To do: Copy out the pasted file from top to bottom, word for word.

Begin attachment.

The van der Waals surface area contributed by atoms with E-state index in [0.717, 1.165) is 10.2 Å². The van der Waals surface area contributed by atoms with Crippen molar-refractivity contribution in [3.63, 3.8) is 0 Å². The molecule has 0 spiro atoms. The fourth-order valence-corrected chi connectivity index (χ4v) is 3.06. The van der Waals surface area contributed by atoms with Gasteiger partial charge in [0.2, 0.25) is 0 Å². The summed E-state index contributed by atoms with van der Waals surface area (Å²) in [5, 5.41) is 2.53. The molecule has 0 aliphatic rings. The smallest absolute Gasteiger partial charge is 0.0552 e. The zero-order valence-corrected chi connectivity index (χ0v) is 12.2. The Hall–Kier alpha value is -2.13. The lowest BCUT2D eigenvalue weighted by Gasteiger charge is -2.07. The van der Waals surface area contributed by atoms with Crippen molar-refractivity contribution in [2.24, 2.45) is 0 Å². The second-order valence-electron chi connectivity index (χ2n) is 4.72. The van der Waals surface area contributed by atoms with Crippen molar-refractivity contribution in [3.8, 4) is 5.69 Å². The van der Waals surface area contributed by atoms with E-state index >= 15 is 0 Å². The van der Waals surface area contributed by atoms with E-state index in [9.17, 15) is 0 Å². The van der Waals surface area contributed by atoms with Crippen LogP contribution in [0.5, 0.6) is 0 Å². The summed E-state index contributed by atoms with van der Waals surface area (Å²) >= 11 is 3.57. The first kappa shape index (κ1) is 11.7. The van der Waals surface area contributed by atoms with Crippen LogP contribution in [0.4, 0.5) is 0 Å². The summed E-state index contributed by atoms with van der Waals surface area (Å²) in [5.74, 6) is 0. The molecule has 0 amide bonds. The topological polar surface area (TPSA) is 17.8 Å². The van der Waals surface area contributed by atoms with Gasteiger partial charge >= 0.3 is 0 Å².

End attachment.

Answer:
The van der Waals surface area contributed by atoms with E-state index in [0.717, 1.165) is 10.2 Å². The van der Waals surface area contributed by atoms with Crippen molar-refractivity contribution in [3.63, 3.8) is 0 Å². The molecule has 0 spiro atoms. The fourth-order valence-corrected chi connectivity index (χ4v) is 3.06. The van der Waals surface area contributed by atoms with Gasteiger partial charge in [0.2, 0.25) is 0 Å². The summed E-state index contributed by atoms with van der Waals surface area (Å²) in [5, 5.41) is 2.53. The molecule has 0 aliphatic rings. The smallest absolute Gasteiger partial charge is 0.0552 e. The zero-order valence-corrected chi connectivity index (χ0v) is 12.2. The Hall–Kier alpha value is -2.13. The lowest BCUT2D eigenvalue weighted by Gasteiger charge is -2.07. The van der Waals surface area contributed by atoms with Crippen molar-refractivity contribution in [2.24, 2.45) is 0 Å². The second-order valence-electron chi connectivity index (χ2n) is 4.72. The van der Waals surface area contributed by atoms with Crippen molar-refractivity contribution in [3.8, 4) is 5.69 Å². The van der Waals surface area contributed by atoms with E-state index >= 15 is 0 Å². The van der Waals surface area contributed by atoms with E-state index in [9.17, 15) is 0 Å². The van der Waals surface area contributed by atoms with Crippen LogP contribution in [0.5, 0.6) is 0 Å². The summed E-state index contributed by atoms with van der Waals surface area (Å²) >= 11 is 3.57. The first kappa shape index (κ1) is 11.7. The van der Waals surface area contributed by atoms with Crippen LogP contribution in [0.4, 0.5) is 0 Å². The summed E-state index contributed by atoms with van der Waals surface area (Å²) in [5.74, 6) is 0. The molecule has 0 amide bonds. The topological polar surface area (TPSA) is 17.8 Å². The van der Waals surface area contributed by atoms with Gasteiger partial charge >= 0.3 is 0 Å².